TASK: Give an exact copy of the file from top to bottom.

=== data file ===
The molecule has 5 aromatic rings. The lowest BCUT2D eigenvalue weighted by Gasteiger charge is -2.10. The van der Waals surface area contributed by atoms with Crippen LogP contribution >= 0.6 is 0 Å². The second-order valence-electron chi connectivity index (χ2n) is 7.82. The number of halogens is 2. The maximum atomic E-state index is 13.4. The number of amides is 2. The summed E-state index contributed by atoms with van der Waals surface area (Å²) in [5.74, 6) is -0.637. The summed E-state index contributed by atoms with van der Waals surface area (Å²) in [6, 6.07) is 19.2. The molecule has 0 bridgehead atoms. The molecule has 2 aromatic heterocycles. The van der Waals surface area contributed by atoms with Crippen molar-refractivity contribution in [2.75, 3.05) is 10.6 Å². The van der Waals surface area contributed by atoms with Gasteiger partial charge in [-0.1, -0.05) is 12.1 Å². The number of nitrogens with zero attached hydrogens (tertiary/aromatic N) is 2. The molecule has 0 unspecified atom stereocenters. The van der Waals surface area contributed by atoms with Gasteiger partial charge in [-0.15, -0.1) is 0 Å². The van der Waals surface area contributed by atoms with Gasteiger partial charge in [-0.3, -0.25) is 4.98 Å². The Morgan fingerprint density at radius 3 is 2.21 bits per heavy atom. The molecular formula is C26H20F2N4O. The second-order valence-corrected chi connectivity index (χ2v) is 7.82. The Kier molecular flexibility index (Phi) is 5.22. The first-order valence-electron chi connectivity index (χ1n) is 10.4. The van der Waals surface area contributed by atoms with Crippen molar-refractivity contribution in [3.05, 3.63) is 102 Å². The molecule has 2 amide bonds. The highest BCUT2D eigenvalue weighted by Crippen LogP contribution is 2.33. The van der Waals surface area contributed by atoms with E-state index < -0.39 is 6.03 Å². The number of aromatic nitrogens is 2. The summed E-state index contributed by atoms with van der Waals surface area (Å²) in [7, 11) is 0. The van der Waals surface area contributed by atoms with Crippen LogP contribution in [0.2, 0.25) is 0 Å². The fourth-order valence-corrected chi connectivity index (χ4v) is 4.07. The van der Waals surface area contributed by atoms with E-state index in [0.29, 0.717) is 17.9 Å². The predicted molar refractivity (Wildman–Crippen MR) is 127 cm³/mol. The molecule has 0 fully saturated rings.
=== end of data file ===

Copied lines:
The molecule has 5 aromatic rings. The lowest BCUT2D eigenvalue weighted by Gasteiger charge is -2.10. The van der Waals surface area contributed by atoms with Crippen LogP contribution >= 0.6 is 0 Å². The second-order valence-electron chi connectivity index (χ2n) is 7.82. The number of halogens is 2. The maximum atomic E-state index is 13.4. The number of amides is 2. The summed E-state index contributed by atoms with van der Waals surface area (Å²) in [5.74, 6) is -0.637. The summed E-state index contributed by atoms with van der Waals surface area (Å²) in [6, 6.07) is 19.2. The molecule has 0 bridgehead atoms. The molecule has 2 aromatic heterocycles. The van der Waals surface area contributed by atoms with Crippen molar-refractivity contribution in [2.75, 3.05) is 10.6 Å². The van der Waals surface area contributed by atoms with Gasteiger partial charge in [-0.1, -0.05) is 12.1 Å². The number of nitrogens with zero attached hydrogens (tertiary/aromatic N) is 2. The molecule has 0 unspecified atom stereocenters. The van der Waals surface area contributed by atoms with Gasteiger partial charge in [-0.15, -0.1) is 0 Å². The van der Waals surface area contributed by atoms with Gasteiger partial charge in [-0.3, -0.25) is 4.98 Å². The Morgan fingerprint density at radius 3 is 2.21 bits per heavy atom. The molecular formula is C26H20F2N4O. The second-order valence-corrected chi connectivity index (χ2v) is 7.82. The Kier molecular flexibility index (Phi) is 5.22. The first-order valence-electron chi connectivity index (χ1n) is 10.4. The van der Waals surface area contributed by atoms with Crippen molar-refractivity contribution in [3.05, 3.63) is 102 Å². The molecule has 2 amide bonds. The highest BCUT2D eigenvalue weighted by Crippen LogP contribution is 2.33. The van der Waals surface area contributed by atoms with E-state index < -0.39 is 6.03 Å². The number of aromatic nitrogens is 2. The summed E-state index contributed by atoms with van der Waals surface area (Å²) in [7, 11) is 0. The van der Waals surface area contributed by atoms with Crippen LogP contribution in [0.2, 0.25) is 0 Å². The fourth-order valence-corrected chi connectivity index (χ4v) is 4.07. The van der Waals surface area contributed by atoms with E-state index in [0.29, 0.717) is 17.9 Å². The predicted molar refractivity (Wildman–Crippen MR) is 127 cm³/mol. The molecule has 0 fully saturated rings.